It also depends on how wealthy you are...

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Hi uofthopeful,

 

I was in the exact same situation as you last year. In fact, my situation was worse as I got my acceptance at an Irish medical school before I even interviewed at any of the Canadian schools. So I really didn't know if I had a real chance in Canada or not. I decided not to pay the deposit. I figured if I didn't get in, I'd give it another shot at CDN schools because I really want to practice in Canada and it's so much cheaper to study here (I already have a large undergrad debt). But like you, I had the same "apply everywhere" mentality in September.

 

Since you've already interviewed at 5 schools in N.A., I think you have a pretty good shot at getting in here.

 

If you're still worried, you could call Trinity and ask when you'll find out about your application. If it'll be within the week, you could just wait. And you may hear from a US school within that time too.

 

Regardless, I think you're already leaning towards a decision judging by your original post "the more i think about it, i think reapplying here would be a better option than going there and potentially being unhappy."

 

And if you do end up reapplying, I think the purpose of US med schools asking you if you've matriculated at any other med schools is to make sure you didn't fully enrol in a medical school and just dropped out (or flunked out). By declining RCSI's offer you do none of these things.

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Hi uofthopeful,

 

I was in the exact same situation as you last year. In fact, my situation was worse as I got my acceptance at an Irish medical school before I even interviewed at any of the Canadian schools. So I really didn't know if I had a real chance in Canada or not. I decided not to pay the deposit. I figured if I didn't get in, I'd give it another shot at CDN schools because I really want to practice in Canada and it's so much cheaper to study here (I already have a large undergrad debt). But like you, I had the same "apply everywhere" mentality in September.

 

Since you've already interviewed at 5 schools in N.A., I think you have a pretty good shot at getting in here.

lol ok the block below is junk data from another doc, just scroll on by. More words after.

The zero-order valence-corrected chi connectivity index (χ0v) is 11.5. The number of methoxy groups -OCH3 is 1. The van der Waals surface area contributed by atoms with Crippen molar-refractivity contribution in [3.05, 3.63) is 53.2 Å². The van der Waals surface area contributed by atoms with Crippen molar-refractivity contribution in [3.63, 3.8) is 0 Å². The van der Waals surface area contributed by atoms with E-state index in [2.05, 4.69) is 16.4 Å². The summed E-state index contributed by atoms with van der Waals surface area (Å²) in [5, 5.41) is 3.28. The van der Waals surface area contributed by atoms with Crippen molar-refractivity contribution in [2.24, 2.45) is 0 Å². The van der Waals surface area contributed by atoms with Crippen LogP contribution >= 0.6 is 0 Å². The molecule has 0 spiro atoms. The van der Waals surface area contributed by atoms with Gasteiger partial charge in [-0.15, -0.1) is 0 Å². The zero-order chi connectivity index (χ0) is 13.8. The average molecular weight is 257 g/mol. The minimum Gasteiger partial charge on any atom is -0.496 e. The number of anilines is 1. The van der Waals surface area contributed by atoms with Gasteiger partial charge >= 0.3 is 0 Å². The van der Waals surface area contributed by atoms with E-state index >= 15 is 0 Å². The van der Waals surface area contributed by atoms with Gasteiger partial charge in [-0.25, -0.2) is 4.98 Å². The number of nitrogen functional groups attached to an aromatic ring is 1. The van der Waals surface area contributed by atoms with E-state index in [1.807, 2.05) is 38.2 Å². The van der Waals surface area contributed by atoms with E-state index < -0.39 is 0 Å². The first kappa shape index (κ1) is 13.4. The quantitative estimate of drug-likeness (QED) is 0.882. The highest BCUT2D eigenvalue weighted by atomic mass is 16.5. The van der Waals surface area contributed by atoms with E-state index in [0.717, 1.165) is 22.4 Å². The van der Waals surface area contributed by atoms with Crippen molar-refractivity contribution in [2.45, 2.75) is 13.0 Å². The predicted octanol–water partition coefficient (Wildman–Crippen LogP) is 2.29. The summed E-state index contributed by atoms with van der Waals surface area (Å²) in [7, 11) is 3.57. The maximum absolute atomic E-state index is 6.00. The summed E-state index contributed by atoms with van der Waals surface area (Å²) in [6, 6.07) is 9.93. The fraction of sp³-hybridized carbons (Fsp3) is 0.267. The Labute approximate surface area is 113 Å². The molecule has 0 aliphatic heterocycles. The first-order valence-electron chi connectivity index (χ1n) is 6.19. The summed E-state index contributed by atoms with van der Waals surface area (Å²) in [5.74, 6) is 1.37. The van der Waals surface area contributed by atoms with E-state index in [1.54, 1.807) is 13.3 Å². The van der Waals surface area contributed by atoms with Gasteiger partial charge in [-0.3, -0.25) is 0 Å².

If you're still worried, you could call Trinity and ask when you'll find out about your application. If it'll be within the week, you could just wait. And you may hear from a US school within that time too.

 

Regardless, I think you're already leaning towards a decision judging by your original post "the more i think about it, i think reapplying here would be a better option than going there and potentially being unhappy."

 

And if you do end up reapplying, I think the purpose of US med schools asking you if you've matriculated at any other med schools is to make sure you didn't fully enrol in a medical school and just dropped out (or flunked out). By declining RCSI's offer you do none of these things.

 

so iron mouse, did it work out for you ultimately?

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  • 2 weeks later...

I'm not in exactly the same position you're in, but I think I can identify with your bind. In fact, I applied to several 4 year medical programs in the UK and have just heard back from 2. The universities are both good institutions with well reputed instructors etc., but I'm worried about not getting anything in Canada come May 15th.

 

Anyhow, I've been out of school for a year already - I'm not going to reapply next year since I already have two offers from the UK. The more I think about it, the more London seems like it would be a super cool (albeit expensive) place to study.

 

And since I noticed that you applied to the States as well, you must have already grappled with the idea of paying a lot for your medical education.

 

This may be futile, but have you checked about delaying the deposit? Sometimes administration can be flexible... Especially if they know that you're Canadian and they'll be milking you for everything should you decide to go to their school.

 

Best of luck!

 

Oh, and as a sidenote: I have several friends studying in Ireland this year and they're very happy with the level of instruction. Some have had a more difficult time adjusting to being overseas, but overall I'd say that they're happy with the education they're getting.